Nieuws - 18 november 2004

Is the sparrow disappearing?

The Dutch partner of Birdlife International (Vogelbescherming Nederland) sounded the alarm recently: the number of sparrows has declined over the last few decades from one million to just half a million. The bird conservation organisation wants to work together with its Belgian counterpart and track the sparrow population. It has published all kinds of tips on its website about how to attract sparrows, such as shaking out the crumbs from the tablecloth at regular times in the garden. Is the sparrow endangered or is there really no cause for alarm?

Henk Meeuwsen, a bird watcher who has recorded bird sounds and song on CDs and researcher at Alterra:
‘I should first of all say that I am not a real expert; I do not keep abreast of the literature. Nevertheless it all seems a bit exaggerated to me, perhaps because it’s such a lovely little bird that we are used to seeing out of our window in the garden.

Sparrows are not going to become extinct in the Netherlands. At present the most common resident bird in this country is the blackbird, of which there are a million. Twenty years ago the sparrow was the most common, and there were a million of them. This number has now halved, but I don’t think we really need to worry. There is enough rubbish lying around that the sparrows can live off, and there is enough room for them as well. If you compare this with birds that are on the danger list, such as the bunting and the greyhen, then the sparrow is not doing badly. If species that are threatened start to decline further, and their biotope also disappears then you need to start worrying. What is interesting to examine, however, is why a species starts to decline. Is there something happening in our environment? Are there perhaps poisonous substances accumulating in sparrows that live from whatever they find on the streets?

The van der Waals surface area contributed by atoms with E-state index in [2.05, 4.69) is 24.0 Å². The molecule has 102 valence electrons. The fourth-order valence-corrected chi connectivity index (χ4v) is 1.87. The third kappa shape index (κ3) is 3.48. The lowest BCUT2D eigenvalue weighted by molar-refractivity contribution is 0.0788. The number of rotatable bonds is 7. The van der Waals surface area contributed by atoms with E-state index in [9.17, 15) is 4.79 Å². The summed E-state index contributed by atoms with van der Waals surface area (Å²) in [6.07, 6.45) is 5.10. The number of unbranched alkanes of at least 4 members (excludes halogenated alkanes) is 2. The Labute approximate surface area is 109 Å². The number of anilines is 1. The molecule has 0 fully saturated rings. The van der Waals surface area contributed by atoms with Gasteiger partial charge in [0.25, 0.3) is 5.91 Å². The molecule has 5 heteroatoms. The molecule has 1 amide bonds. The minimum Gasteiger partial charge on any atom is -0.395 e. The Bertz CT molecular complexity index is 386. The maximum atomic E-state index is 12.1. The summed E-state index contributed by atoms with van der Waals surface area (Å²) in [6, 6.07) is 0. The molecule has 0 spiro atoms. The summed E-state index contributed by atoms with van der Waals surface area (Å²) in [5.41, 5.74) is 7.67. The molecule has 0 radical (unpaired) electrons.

That the Vogelbescherming is carrying out a campaign is legitimate. It’s a good way of increasing people’s interest in the birds. You build up a relationship with birds if you do things like shaking out the crumbs from the tablecloth. The same can be said of putting out food in the winter: it’s not really necessary, but people enjoy seeing lots of birds like finches, starlings and sparrows out of their window.

The discussion returns every so often, and there are two sides. On the one hand there are the people who focus on individual birds, and find nature something to be pitied. These are people who dislike magpies and crows because they rob eggs from the nests of other birds, such as song thrushes and lapwings, which they regard as cuddlier types of bird. This is the target group of the Vogelbescherming campaign.

On the other side are the people who consider birds in terms of populations. They cannot identify with the position of the other camp and do not believe that the sparrow is endangered. But I think it is good to use the birds like this to increase people’s awareness of birds in general in Holland.’

Martin Woestenburg